Using your phone to save energy
Whether you call it the smart home, the connected home or the Internet of Things, technology is changing the way we interact with the products in our homes. Wi-Fi allows us to manage a number of home automation products from a remote location. The latest advancements are truly amazing, with much geared toward convenience and entertainment. However, the technology also offers the opportunity to save energy.
Home automation has been around for some time. But until recently, automated devices were hard-wired into the electrical system of a home. Today, Wi-Fi devices use an internet connection to replace wiring. You’ll need a good connection, a wireless router—which connects your smart product with the internet—and a smartphone, computer or tablet loaded with an app you can use to manage the product.
You can install one smart device or a number, and there are a lot to choose from: smart thermostats, door locks, security cameras, lighting systems, sprinklers and more. Rather than having an app for each device, a wireless hub, such as Wink or Samsung Smart Things, acts as the control center for a number of smart devices. It allows devices from different manufacturers to “talk” to one another while giving you control through one app. Just be sure the smart device and the hub are compatible before choosing your model.
Programmable thermostats have evolved into smart thermostats. The ability to program a thermostat to provide heating and cooling when it is needed, rather than having the heating and cooling systems run at a constant temperature, saves money. For example, if your house is empty all day, you can set the heating thermostat at, say, 62 degrees while no one is there, but program it to return to a comfortable temperature when you are due home. Most homeowners can save about $180 a year in energy costs if they program the thermostat correctly, according to the Environmental Protection Agency (EPA).
Smart thermostats go a little further. Wi-Fi capability lets you control the device when away from home. Suppose you usually get home at six but will be delayed until nine? Using the app on your phone you can override the programmed set times and save energy longer. Vacation mode lets you keep the temperature at an energy-saving setting the whole time you are away. Other features you can find on smart thermostats may include:
- Learning how long it takes to heat or cool your house to the desired temperature and then adjusting their operation accordingly.
- Monitoring local weather conditions and then compensating to keep the house comfortable.
- Learning the temperatures you like (and when you like them) and then programming itself to match.
- Displaying local temperature and humidity.
- Guiding you to reach an energy-saving setting.
- Alerting you through email or text when your home becomes unusually hot or cold.
- Alerting you when it is time to change your furnace filter, which helps the system run at its most efficient.
- Tracking the heating and cooling system's energy performance.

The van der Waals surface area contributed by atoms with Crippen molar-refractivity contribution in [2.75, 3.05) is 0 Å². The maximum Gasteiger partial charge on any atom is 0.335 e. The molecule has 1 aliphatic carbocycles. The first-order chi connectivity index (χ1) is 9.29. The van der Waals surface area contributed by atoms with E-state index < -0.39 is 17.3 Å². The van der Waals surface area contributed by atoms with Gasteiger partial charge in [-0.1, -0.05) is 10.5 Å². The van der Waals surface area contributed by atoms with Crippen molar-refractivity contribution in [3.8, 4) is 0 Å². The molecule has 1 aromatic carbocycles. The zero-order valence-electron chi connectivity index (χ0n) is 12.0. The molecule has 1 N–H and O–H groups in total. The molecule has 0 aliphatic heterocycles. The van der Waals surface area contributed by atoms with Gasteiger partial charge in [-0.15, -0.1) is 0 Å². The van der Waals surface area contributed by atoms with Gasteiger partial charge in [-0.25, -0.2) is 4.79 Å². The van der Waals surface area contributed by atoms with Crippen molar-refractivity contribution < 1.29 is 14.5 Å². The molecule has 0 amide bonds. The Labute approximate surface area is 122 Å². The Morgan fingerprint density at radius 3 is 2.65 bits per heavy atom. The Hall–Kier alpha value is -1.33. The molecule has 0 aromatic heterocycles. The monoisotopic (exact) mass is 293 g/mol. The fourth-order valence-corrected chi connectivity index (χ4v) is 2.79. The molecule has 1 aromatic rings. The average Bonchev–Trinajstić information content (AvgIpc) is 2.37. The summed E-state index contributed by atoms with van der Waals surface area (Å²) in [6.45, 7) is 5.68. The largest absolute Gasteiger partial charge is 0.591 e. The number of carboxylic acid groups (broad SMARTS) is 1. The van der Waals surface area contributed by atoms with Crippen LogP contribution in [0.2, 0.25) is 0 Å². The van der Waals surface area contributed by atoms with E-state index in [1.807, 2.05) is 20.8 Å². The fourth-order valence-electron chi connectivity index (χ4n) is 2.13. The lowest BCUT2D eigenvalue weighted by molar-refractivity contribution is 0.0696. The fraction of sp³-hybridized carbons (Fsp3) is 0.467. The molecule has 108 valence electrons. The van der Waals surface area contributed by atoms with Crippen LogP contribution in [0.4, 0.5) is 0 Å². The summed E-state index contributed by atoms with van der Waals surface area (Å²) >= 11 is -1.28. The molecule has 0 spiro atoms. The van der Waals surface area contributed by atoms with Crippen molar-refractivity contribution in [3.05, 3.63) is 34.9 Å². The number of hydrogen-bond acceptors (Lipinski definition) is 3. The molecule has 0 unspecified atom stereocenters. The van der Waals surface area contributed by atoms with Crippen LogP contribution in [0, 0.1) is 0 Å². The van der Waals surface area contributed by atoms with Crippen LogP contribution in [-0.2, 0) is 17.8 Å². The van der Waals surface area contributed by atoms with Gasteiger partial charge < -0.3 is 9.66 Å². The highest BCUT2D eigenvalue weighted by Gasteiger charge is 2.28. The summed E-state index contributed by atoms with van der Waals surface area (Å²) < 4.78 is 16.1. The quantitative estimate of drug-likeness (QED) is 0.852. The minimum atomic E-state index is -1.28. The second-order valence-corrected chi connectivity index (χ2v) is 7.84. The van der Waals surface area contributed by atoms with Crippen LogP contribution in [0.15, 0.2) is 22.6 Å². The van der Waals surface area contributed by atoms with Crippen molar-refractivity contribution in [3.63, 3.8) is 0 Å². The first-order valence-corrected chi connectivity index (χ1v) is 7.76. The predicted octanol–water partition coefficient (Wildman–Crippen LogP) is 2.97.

Not all smart thermostats offer all of those features, so you may find it best to compare models and find the one that works best for your lifestyle and can save you the most money.
The EPA's savings estimate is based on heating systems that are set back eight degrees and cooling systems set up seven degrees. So if you like your house cooled to 75 degrees in summer, set the thermostat to 82 when the house is empty. Savings also depend on proper thermostat setup and use. Here are some general guidelines to follow:
- Install the thermostat away from heating and cooling vents or any area that receives direct sunlight or drafts.
- Program the thermostat to stay at energy-saving temperatures for long periods of time, such as overnight while your household is asleep.
- Resist the temptation to override the programmed settings.
- If you have multi-zone heating or cooling, install a thermostat in each zone.
Smart Water Heaters
Wi-Fi-enabled water heaters offer the convenience of checking and adjusting your water temperature from a phone or tablet. They are not as common as smart heating and cooling thermostats, but with water heating accounting for up to 20 percent of home energy bills, they are sure to become more common in the future. For now, companies that offer the option make Wi-Fi capabilities available on their top-of-the-line models.
In addition to controlling water temperature, smart water heaters can run their own diagnostic to spot potential problems. They can also alert you with a smartphone notification if the tank starts to leak. Because water heaters are usually located in a basement or utility room, it is important to make sure that your Wi-Fi signal is strong enough at that location.
No matter what method you choose, when used correctly, home automation can make a big savings impact on your utility bills.
Fran J. Donegan is a home improvement author who provides advice and tutorials on a multitude of topics, from installing a smart water heater to explaining how smart home automation can be used to save energy. To get more info on the smart home products that Fran talked about in this article, visit The Home Depot.
Companies: The Home Depot